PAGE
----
Event Title

Phenological Observations in Downer Woods

Mentor 1

Mark Schwartz

Start Date

16-4-2021 12:00 AM

Description

The intent of the phenological observations in Downer Woods is to record tree’s changing of leaf color as well as the rate at which leaves fall (annually occurring phenophases). Observing these phenophases is helping to determine how environmental factors affect the phenology of trees. Two major species of tree are the focus of these observations: basswood (Tilia americana) and white ash (Fraxinus americana). Other species additionally observed include red and white oak, hophornbeam, and box elder. Trees are grouped in plots of up to four scattered across the 11-acre woods. These observations tend to begin in September and end by early November when all the leaves have fallen. Leaf color is noted on a scale of 800-890 for each type of tree. 800 denotes no change, 810 denotes a 10%-49% change, 850 denotes a 50%-89% change, and 890 denotes a 90% or more change. As for leaf loss, a scale of 900-990 is employed. 900 denotes no loss, 910 denotes a 10% loss, 950 denotes a 50% loss, and 990 denotes a 90% to total loss. Data is collected three times weekly (Monday, Wednesday, Friday). These observations have been compiled yearly beginning in 2007. They provide a set of data to be utilized in identifying trends in the phenophases of trees, which can prove useful in diagnosing issues including disease and environmental imbalances. A pressing issue involved within this research is the infestation of ash trees by the emerald ash borer beetle. A significant trend in the death of ash trees has been observed in the woods and across the Eastern United States due to this organism. The phenological research done in this project may assist in better understanding how the infestation affects phenophase development in ash trees and may facilitate early diagnosis.

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Apr 16th, 12:00 AM

Phenological Observations in Downer Woods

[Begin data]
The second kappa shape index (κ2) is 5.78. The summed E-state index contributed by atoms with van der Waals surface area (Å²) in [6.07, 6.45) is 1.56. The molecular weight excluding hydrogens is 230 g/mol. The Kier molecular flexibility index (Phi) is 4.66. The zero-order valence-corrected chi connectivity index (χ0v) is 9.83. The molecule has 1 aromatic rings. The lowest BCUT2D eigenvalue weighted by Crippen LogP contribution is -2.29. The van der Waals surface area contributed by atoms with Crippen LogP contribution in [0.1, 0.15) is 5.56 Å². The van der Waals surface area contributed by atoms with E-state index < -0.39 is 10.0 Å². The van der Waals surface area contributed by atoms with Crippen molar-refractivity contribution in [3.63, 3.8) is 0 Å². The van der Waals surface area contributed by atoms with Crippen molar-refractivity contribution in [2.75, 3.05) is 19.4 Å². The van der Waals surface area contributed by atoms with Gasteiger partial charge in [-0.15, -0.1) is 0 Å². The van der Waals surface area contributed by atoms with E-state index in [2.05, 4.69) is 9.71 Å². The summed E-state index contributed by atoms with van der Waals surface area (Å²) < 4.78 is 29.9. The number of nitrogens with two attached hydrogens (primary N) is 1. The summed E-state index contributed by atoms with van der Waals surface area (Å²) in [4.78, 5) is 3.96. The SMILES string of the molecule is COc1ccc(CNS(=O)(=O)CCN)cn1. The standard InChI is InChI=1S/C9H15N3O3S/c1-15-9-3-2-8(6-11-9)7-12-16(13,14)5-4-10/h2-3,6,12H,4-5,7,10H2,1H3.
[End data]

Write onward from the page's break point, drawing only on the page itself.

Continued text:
The intent of the phenological observations in Downer Woods is to record tree’s changing of leaf color as well as the rate at which leaves fall (annually occurring phenophases). Observing these phenophases is helping to determine how environmental factors affect the phenology of trees. Two major species of tree are the focus of these observations: basswood (Tilia americana) and white ash (Fraxinus americana). Other species additionally observed include red and white oak, hophornbeam, and box elder. Trees are grouped in plots of up to four scattered across the 11-acre woods. These observations tend to begin in September and end by early November when all the leaves have fallen. Leaf color is noted on a scale of 800-890 for each type of tree. 800 denotes no change, 810 denotes a 10%-49% change, 850 denotes a 50%-89% change, and 890 denotes a 90% or more change. As for leaf loss, a scale of 900-990 is employed. 900 denotes no loss, 910 denotes a 10% loss, 950 denotes a 50% loss, and 990 denotes a 90% to total loss. Data is collected three times weekly (Monday, Wednesday, Friday). These observations have been compiled yearly beginning in 2007. They provide a set of data to be utilized in identifying trends in the phenophases of trees, which can prove useful in diagnosing issues including disease and environmental imbalances. A pressing issue involved within this research is the infestation of ash trees by the emerald ash borer beetle. A significant trend in the death of ash trees has been observed in the woods and across the Eastern United States due to this organism. The phenological research done in this project may assist in better understanding how the infestation affects phenophase development in ash trees and may facilitate early diagnosis.